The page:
Heinz-Josef Lenz, MD, is a professor in the Departments of Medicine and Preventive Medicine in Keck School of Medicine's oncology division. He is the associate director of clinical research of the USC Norris Comprehensive Cancer Center, is chair of the GI Oncology Program and is the co-director of the Colorectal Center. He also serves as the scientific director of the Cancer Genetics Unit. In this video, he speaks about the ASCO 2022 Abstract Predictive value of MAOB gene expression for targeted therapy in patients (pts) with metastatic colorectal cancer (mCRC) enrolled in CALGB (Alliance)/SWOG 80405.
Monoamine oxidases (MAOs), which include MAOA and MAOB, are mitochondrial enzymes that catalyze monoamine oxidation. MAOs were discovered to be overexpressed in numerous cancer types, and having a high MAOB was related with a worse disease stage and a lower chance of survival in CRC. MAOB expression has been found to have both positive and negative relationships with gene expression of the mesenchymal and epithelial types. As a result, we evaluated whether MAOB expression predicts response to targeted treatments in mCRC.
In the CALGB/SWOG 80405 experiment, 430 mCRC patients were treated with either bevacizumab (BEV, n = 224) or cetuximab (CET, n = 206) in conjunction with first-line chemotherapy.
MAOB RNA was extracted from FFPE tumor tissues and sequenced using a HiSeq 2500. (Illumina). Overall survival (OS) and progression-free survival (PFS) were compared across groups of patients classified by MAOB expression tertiles into high (H), medium (M), and low (L) (L). Hazard ratios (HR) and 95 percent confidence intervals (CI) were calculated using a multivariate Cox proportional hazards model that controlled for age, gender, location, number of metastases, KRAS, MSI status, and FOLFOX or FOLFIRI therapy. After stratifying by gender, sensitivity analyses were performed. Logrank P-values describe differences without taking patient variables into account.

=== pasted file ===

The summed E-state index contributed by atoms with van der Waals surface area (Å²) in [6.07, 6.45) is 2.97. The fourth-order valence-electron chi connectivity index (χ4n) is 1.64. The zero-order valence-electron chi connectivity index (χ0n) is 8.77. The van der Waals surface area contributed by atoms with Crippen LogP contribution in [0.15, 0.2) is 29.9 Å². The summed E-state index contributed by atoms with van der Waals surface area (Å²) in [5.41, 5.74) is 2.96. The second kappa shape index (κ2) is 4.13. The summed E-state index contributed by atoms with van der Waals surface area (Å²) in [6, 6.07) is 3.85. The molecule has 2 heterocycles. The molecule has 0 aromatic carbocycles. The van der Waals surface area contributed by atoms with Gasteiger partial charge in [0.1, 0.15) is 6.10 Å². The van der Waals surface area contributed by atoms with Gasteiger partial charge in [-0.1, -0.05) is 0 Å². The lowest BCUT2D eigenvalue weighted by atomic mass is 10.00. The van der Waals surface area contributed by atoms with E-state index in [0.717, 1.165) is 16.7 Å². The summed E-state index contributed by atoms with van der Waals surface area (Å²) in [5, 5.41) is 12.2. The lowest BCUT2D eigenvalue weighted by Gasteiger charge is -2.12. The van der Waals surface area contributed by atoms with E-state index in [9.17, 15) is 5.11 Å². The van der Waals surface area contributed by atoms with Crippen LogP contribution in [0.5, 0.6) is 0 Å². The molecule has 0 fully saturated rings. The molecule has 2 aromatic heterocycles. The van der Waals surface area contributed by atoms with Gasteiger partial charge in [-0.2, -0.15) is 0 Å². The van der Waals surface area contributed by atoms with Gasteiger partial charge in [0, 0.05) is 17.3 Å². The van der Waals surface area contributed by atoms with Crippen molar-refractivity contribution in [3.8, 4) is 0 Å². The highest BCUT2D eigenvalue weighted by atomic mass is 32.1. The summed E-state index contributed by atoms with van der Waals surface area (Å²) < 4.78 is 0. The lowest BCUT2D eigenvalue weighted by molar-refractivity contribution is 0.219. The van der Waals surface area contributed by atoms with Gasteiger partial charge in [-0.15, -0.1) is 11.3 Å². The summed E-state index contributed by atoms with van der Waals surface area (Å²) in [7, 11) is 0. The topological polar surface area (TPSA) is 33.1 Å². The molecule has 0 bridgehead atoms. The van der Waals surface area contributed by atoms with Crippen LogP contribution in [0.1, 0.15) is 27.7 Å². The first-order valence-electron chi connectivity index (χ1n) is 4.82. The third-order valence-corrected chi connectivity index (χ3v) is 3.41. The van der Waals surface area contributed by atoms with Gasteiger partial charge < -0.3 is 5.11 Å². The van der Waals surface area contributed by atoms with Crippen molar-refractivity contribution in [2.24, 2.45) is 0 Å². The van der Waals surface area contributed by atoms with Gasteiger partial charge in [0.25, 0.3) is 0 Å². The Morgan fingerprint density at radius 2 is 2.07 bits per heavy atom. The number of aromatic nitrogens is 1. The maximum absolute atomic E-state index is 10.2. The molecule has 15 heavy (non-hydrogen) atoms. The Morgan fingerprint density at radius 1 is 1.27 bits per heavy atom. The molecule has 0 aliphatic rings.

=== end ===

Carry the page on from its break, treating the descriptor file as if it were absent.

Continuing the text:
When compared to MAOB-M and MAOB-H, MAOB-L had significantly longer OS (median 39.2 vs 30.9 vs 15.9 months, logrank P = 4.7E-05, L versus H (as reference) adjusted HR 0.42, 95 percent CI [0.27, 0.65]) and PFS (median 13.2 vs 11.8 vs 7.6 months, logrank P = 0.006, L vs H adjusted HR 0.59 When MAOB expression was evaluated as a continuous variable, similar findings were obtained. When comparing MAOB expression tertiles in BEV-treated patients, no significant changes were identified; however, when analyzing MAOB as a continuous variable, patients with lower MAOB expression had significantly improved OS but not PFS (Cox LRT P = 0.015, covariate adjusted). The effect of MAOB expression was seen in male but not female pts in CET-treated pts (OS: median 40.3 vs 30.9 vs 16.1 months by MAOB-L, M, H, respectively, logrank P = 6.8E-05, L vs H adjusted HR 0.33 [0.19, 0.59]; PFS: median 13.8 vs 12.6 vs 7.9 months, logrank P = 0.001, L vs H adjusted When males and females were pooled, there was a significant interaction between MAOB expression and OS treatment (P = 0.010), but only in males (P = 0.018) when stratified by sex.
Our findings indicate that patients with MAOB-L cancers may benefit more from CET-based treatment, and that targeting MAOB may be a promising technique for improving patient outcomes. Further validation studies are needed to establish a fresh tailored approach in mCRC patients based on MAOB expression. NCT00265850 is the clinical trial number.